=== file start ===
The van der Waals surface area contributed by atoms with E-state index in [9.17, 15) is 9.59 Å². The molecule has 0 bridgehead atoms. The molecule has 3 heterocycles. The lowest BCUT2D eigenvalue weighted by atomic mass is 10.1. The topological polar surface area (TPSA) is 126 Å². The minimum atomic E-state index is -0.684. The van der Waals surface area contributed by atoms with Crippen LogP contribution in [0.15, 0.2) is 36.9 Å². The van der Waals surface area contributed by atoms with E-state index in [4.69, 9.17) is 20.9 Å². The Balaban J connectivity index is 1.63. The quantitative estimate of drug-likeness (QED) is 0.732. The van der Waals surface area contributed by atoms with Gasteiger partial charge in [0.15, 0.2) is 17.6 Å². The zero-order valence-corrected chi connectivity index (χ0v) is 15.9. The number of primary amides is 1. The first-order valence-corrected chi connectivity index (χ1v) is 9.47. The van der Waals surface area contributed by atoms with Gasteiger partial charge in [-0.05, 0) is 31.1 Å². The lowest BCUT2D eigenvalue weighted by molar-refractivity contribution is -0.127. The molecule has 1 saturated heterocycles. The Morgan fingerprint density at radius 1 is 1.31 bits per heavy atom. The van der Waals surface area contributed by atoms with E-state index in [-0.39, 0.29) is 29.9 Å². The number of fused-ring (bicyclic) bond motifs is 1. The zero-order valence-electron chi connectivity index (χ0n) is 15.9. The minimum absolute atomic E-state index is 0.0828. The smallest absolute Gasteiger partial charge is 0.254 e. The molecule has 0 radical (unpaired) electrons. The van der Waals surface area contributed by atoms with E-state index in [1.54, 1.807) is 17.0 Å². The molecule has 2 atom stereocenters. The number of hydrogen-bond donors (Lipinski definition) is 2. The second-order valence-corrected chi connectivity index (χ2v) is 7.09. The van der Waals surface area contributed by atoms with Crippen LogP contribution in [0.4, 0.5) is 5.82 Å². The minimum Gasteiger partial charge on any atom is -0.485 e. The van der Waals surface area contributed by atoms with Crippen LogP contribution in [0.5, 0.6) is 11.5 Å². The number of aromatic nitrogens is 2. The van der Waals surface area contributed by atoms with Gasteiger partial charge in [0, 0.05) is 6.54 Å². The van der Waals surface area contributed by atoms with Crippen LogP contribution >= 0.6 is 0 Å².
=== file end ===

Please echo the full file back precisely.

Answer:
The van der Waals surface area contributed by atoms with E-state index in [9.17, 15) is 9.59 Å². The molecule has 0 bridgehead atoms. The molecule has 3 heterocycles. The lowest BCUT2D eigenvalue weighted by atomic mass is 10.1. The topological polar surface area (TPSA) is 126 Å². The minimum atomic E-state index is -0.684. The van der Waals surface area contributed by atoms with Crippen LogP contribution in [0.15, 0.2) is 36.9 Å². The van der Waals surface area contributed by atoms with E-state index in [4.69, 9.17) is 20.9 Å². The Balaban J connectivity index is 1.63. The quantitative estimate of drug-likeness (QED) is 0.732. The van der Waals surface area contributed by atoms with Gasteiger partial charge in [0.15, 0.2) is 17.6 Å². The zero-order valence-corrected chi connectivity index (χ0v) is 15.9. The number of primary amides is 1. The first-order valence-corrected chi connectivity index (χ1v) is 9.47. The van der Waals surface area contributed by atoms with Gasteiger partial charge in [-0.05, 0) is 31.1 Å². The lowest BCUT2D eigenvalue weighted by molar-refractivity contribution is -0.127. The molecule has 1 saturated heterocycles. The Morgan fingerprint density at radius 1 is 1.31 bits per heavy atom. The van der Waals surface area contributed by atoms with E-state index in [-0.39, 0.29) is 29.9 Å². The number of fused-ring (bicyclic) bond motifs is 1. The zero-order valence-electron chi connectivity index (χ0n) is 15.9. The minimum absolute atomic E-state index is 0.0828. The smallest absolute Gasteiger partial charge is 0.254 e. The molecule has 0 radical (unpaired) electrons. The van der Waals surface area contributed by atoms with E-state index in [1.54, 1.807) is 17.0 Å². The molecule has 2 atom stereocenters. The number of hydrogen-bond donors (Lipinski definition) is 2. The second-order valence-corrected chi connectivity index (χ2v) is 7.09. The van der Waals surface area contributed by atoms with Crippen LogP contribution in [0.4, 0.5) is 5.82 Å². The minimum Gasteiger partial charge on any atom is -0.485 e. The van der Waals surface area contributed by atoms with Crippen LogP contribution in [0.5, 0.6) is 11.5 Å². The number of aromatic nitrogens is 2. The van der Waals surface area contributed by atoms with Gasteiger partial charge in [0, 0.05) is 6.54 Å². The van der Waals surface area contributed by atoms with Crippen LogP contribution >= 0.6 is 0 Å².